Government ministers have announced their good intentions at Ecobuild but they need to convince us all that they have an integrated green policy

Sarah Richardson, editor of Building

If the construction industry was looking for one crucial change going into this week’s Ecobuild event, it was for the government to demonstrate unequivocal leadership on climate change - leadership which has so far been absent, despite the pressure of tough EU carbon reduction targets and plenty of sage nodding in the right direction from ministers (both with and without a backdrop of huskies).

Former chief construction adviser Paul Morrell summed up the problem with characteristic colour on the first day of the Ecobuild event in London, saying the most important thing the government could do was sound a “constant trumpet” call about sustainability: basically a consistent message that everyone at the top of government believes in the climate change science and therefore that action to tackle it will be prioritised.

For steps like the route map to contribute to the carbon reduction and growth agendas in a truly meaningful way, they need to be followed by many more strides

So, with a host of ministers speaking at the event, how close did we come to getting what we want? Business minister Michael Fallon took a laudable stance when he said that “green and growth are just two sides of the same coin”, and insisted that an “efficient, profitable construction sector is at the heart of any economy”.

Energy secretary Ed Davey’s promise that the government was prepared to adjust the Green Deal if it does not produce hoped-for levels of take-up was welcome, given the already slow start to the initiative. And the publication of the government’s Low Carbon Routemap (news and Paul Morrell’s comment piece), setting out the measures necessary for industry to achieve current carbon reduction targets, was a further step in the right direction.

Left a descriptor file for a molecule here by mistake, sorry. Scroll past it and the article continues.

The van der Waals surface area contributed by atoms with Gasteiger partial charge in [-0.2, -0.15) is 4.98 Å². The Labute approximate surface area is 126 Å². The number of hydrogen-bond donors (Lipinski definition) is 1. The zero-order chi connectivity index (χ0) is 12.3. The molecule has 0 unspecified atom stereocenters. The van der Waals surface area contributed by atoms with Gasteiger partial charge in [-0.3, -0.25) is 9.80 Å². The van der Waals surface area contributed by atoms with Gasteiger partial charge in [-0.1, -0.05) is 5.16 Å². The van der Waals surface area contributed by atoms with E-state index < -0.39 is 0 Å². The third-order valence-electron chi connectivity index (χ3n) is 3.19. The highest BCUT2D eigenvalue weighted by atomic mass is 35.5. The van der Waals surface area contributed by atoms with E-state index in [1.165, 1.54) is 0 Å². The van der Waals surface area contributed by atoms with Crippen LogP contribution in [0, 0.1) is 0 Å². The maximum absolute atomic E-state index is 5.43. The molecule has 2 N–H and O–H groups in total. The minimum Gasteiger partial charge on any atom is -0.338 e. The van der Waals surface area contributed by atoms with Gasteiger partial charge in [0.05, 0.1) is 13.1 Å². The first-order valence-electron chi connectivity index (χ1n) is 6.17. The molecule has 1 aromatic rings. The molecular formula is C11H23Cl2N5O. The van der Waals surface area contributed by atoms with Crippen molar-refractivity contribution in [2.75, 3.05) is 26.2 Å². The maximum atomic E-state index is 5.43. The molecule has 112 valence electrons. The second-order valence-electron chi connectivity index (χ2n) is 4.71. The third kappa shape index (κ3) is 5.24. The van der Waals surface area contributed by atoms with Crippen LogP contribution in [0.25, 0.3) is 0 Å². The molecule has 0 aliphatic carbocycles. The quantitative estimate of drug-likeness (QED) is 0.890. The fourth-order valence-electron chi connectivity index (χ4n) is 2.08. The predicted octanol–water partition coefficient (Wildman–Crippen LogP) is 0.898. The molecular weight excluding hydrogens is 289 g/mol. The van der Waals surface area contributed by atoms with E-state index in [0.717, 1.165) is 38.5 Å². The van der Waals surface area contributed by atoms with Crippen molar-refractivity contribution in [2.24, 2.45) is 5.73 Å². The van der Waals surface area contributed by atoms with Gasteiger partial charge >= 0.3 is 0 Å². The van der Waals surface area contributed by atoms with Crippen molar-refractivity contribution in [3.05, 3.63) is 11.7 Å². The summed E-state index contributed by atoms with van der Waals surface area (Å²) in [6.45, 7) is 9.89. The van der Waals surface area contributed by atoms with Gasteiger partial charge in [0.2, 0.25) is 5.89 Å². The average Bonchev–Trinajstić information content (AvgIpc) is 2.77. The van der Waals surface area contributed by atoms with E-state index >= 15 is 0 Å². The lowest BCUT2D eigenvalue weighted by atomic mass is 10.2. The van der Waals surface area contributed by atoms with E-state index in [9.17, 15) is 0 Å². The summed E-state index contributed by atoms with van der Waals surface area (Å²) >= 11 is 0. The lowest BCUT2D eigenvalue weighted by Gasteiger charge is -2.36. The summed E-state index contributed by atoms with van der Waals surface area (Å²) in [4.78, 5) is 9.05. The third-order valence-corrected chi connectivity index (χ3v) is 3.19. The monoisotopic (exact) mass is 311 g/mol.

But for all the encouraging noises, these remain single steps - and for initiatives like the routemap to contribute to the carbon reduction and growth agendas in a truly meaningful way, they need to be followed by many more strides towards an integrated green policy. Lord Deighton, the commercial secretary to the Treasury (and former Locog chief executive), told the event on Wednesday that there was a “vacuum” in leadership for driving sustainability across government - albeit one he hopes to address.

As someone who has only recently joined Whitehall, taking up his post just over two months ago, he has the advantage of being able to view both its virtues and shortcomings with fresh eyes. And those within his department, in particular, should take note - after all, the Treasury has been publicly blamed by figures including Morrell for acting as a brake on the green agenda, even if this has always been denied by the department.

Morrell acknowledged this week that for the construction industry adequately to contribute to the UK target of an 80% reduction in carbon emissions by 2050 would, without much greater regulation, require a “heroic assumption to be made about what was possible”. The problem of an industry worth roughly 8% of GDP still being in recession is, in economic terms, just as much of a challenge. But if the two issues really are treated by policy makers as two sides of the same coin, rather than disparate problems, then that challenge, if not halved, would be significantly reduced.

Sarah Richardson, editor